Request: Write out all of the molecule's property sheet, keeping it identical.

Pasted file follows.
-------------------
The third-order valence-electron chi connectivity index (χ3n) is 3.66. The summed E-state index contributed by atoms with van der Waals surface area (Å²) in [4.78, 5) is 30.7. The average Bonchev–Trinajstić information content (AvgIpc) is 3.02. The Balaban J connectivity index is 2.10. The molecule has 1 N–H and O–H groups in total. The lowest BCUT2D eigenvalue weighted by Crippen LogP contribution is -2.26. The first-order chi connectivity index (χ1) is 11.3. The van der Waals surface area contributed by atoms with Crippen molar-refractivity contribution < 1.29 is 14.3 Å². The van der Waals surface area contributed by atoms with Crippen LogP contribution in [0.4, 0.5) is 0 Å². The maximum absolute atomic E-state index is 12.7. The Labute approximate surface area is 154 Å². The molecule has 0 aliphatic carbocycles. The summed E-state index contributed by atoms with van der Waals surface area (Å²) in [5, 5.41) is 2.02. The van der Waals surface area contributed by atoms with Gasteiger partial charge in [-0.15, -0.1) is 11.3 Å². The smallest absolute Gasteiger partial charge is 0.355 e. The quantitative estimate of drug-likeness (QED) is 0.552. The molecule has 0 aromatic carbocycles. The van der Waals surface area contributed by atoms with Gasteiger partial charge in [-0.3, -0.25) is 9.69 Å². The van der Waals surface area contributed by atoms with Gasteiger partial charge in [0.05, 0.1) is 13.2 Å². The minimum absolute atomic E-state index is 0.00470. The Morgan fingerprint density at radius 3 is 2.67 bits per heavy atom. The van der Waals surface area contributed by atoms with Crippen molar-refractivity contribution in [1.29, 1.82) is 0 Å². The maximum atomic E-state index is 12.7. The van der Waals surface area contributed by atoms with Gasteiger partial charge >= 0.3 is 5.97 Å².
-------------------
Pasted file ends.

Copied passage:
The third-order valence-electron chi connectivity index (χ3n) is 3.66. The summed E-state index contributed by atoms with van der Waals surface area (Å²) in [4.78, 5) is 30.7. The average Bonchev–Trinajstić information content (AvgIpc) is 3.02. The Balaban J connectivity index is 2.10. The molecule has 1 N–H and O–H groups in total. The lowest BCUT2D eigenvalue weighted by Crippen LogP contribution is -2.26. The first-order chi connectivity index (χ1) is 11.3. The van der Waals surface area contributed by atoms with Crippen molar-refractivity contribution < 1.29 is 14.3 Å². The van der Waals surface area contributed by atoms with Crippen LogP contribution in [0.4, 0.5) is 0 Å². The maximum absolute atomic E-state index is 12.7. The Labute approximate surface area is 154 Å². The molecule has 0 aliphatic carbocycles. The summed E-state index contributed by atoms with van der Waals surface area (Å²) in [5, 5.41) is 2.02. The van der Waals surface area contributed by atoms with Gasteiger partial charge in [-0.15, -0.1) is 11.3 Å². The smallest absolute Gasteiger partial charge is 0.355 e. The quantitative estimate of drug-likeness (QED) is 0.552. The molecule has 0 aromatic carbocycles. The van der Waals surface area contributed by atoms with Gasteiger partial charge in [-0.3, -0.25) is 9.69 Å². The van der Waals surface area contributed by atoms with Gasteiger partial charge in [0.05, 0.1) is 13.2 Å². The minimum absolute atomic E-state index is 0.00470. The Morgan fingerprint density at radius 3 is 2.67 bits per heavy atom. The van der Waals surface area contributed by atoms with Crippen molar-refractivity contribution in [1.29, 1.82) is 0 Å². The maximum atomic E-state index is 12.7. The van der Waals surface area contributed by atoms with Gasteiger partial charge >= 0.3 is 5.97 Å².